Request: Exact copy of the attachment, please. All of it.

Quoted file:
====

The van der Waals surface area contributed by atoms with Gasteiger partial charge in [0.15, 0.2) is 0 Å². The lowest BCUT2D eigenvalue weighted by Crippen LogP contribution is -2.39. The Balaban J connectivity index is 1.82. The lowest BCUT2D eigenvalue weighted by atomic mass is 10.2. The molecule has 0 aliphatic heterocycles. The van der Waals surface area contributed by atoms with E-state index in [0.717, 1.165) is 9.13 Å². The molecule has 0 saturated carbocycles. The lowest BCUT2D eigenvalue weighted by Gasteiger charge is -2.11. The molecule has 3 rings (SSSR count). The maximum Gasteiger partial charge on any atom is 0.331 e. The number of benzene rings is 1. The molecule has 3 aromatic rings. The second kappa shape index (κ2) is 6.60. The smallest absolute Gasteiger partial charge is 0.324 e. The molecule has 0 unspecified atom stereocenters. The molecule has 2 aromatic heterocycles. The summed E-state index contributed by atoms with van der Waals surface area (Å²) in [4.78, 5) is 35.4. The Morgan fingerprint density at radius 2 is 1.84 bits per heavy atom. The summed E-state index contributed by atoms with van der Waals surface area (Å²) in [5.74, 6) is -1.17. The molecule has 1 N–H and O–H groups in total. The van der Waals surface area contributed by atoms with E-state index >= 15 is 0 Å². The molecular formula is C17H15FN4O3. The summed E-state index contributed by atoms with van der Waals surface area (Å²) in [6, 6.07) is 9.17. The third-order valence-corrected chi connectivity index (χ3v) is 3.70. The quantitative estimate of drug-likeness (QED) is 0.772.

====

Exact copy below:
The van der Waals surface area contributed by atoms with Gasteiger partial charge in [0.15, 0.2) is 0 Å². The lowest BCUT2D eigenvalue weighted by Crippen LogP contribution is -2.39. The Balaban J connectivity index is 1.82. The lowest BCUT2D eigenvalue weighted by atomic mass is 10.2. The molecule has 0 aliphatic heterocycles. The van der Waals surface area contributed by atoms with E-state index in [0.717, 1.165) is 9.13 Å². The molecule has 0 saturated carbocycles. The lowest BCUT2D eigenvalue weighted by Gasteiger charge is -2.11. The molecule has 3 rings (SSSR count). The maximum Gasteiger partial charge on any atom is 0.331 e. The number of benzene rings is 1. The molecule has 3 aromatic rings. The second kappa shape index (κ2) is 6.60. The smallest absolute Gasteiger partial charge is 0.324 e. The molecule has 0 unspecified atom stereocenters. The molecule has 2 aromatic heterocycles. The summed E-state index contributed by atoms with van der Waals surface area (Å²) in [4.78, 5) is 35.4. The Morgan fingerprint density at radius 2 is 1.84 bits per heavy atom. The summed E-state index contributed by atoms with van der Waals surface area (Å²) in [5.74, 6) is -1.17. The molecule has 1 N–H and O–H groups in total. The van der Waals surface area contributed by atoms with E-state index >= 15 is 0 Å². The molecular formula is C17H15FN4O3. The summed E-state index contributed by atoms with van der Waals surface area (Å²) in [6, 6.07) is 9.17. The third-order valence-corrected chi connectivity index (χ3v) is 3.70. The quantitative estimate of drug-likeness (QED) is 0.772.